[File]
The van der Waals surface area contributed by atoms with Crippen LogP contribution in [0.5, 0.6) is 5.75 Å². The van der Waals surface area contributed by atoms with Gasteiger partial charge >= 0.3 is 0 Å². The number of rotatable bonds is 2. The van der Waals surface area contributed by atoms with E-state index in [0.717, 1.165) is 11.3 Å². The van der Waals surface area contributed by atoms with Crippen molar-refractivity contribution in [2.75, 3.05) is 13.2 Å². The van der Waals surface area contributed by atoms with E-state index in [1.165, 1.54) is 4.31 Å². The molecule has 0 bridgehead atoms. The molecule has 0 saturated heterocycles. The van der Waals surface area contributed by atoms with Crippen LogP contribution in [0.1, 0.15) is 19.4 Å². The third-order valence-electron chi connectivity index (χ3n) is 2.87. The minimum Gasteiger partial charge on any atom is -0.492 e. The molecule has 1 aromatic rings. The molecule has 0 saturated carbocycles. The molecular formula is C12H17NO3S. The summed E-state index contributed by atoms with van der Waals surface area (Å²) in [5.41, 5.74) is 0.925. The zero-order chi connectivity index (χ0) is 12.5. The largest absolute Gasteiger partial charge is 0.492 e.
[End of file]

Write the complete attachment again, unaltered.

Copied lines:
The van der Waals surface area contributed by atoms with Crippen LogP contribution in [0.5, 0.6) is 5.75 Å². The van der Waals surface area contributed by atoms with Gasteiger partial charge >= 0.3 is 0 Å². The number of rotatable bonds is 2. The van der Waals surface area contributed by atoms with E-state index in [0.717, 1.165) is 11.3 Å². The van der Waals surface area contributed by atoms with Crippen molar-refractivity contribution in [2.75, 3.05) is 13.2 Å². The van der Waals surface area contributed by atoms with E-state index in [1.165, 1.54) is 4.31 Å². The molecule has 0 bridgehead atoms. The molecule has 0 saturated heterocycles. The van der Waals surface area contributed by atoms with Crippen LogP contribution in [0.1, 0.15) is 19.4 Å². The third-order valence-electron chi connectivity index (χ3n) is 2.87. The minimum Gasteiger partial charge on any atom is -0.492 e. The molecule has 1 aromatic rings. The molecule has 0 saturated carbocycles. The molecular formula is C12H17NO3S. The summed E-state index contributed by atoms with van der Waals surface area (Å²) in [5.41, 5.74) is 0.925. The zero-order chi connectivity index (χ0) is 12.5. The largest absolute Gasteiger partial charge is 0.492 e.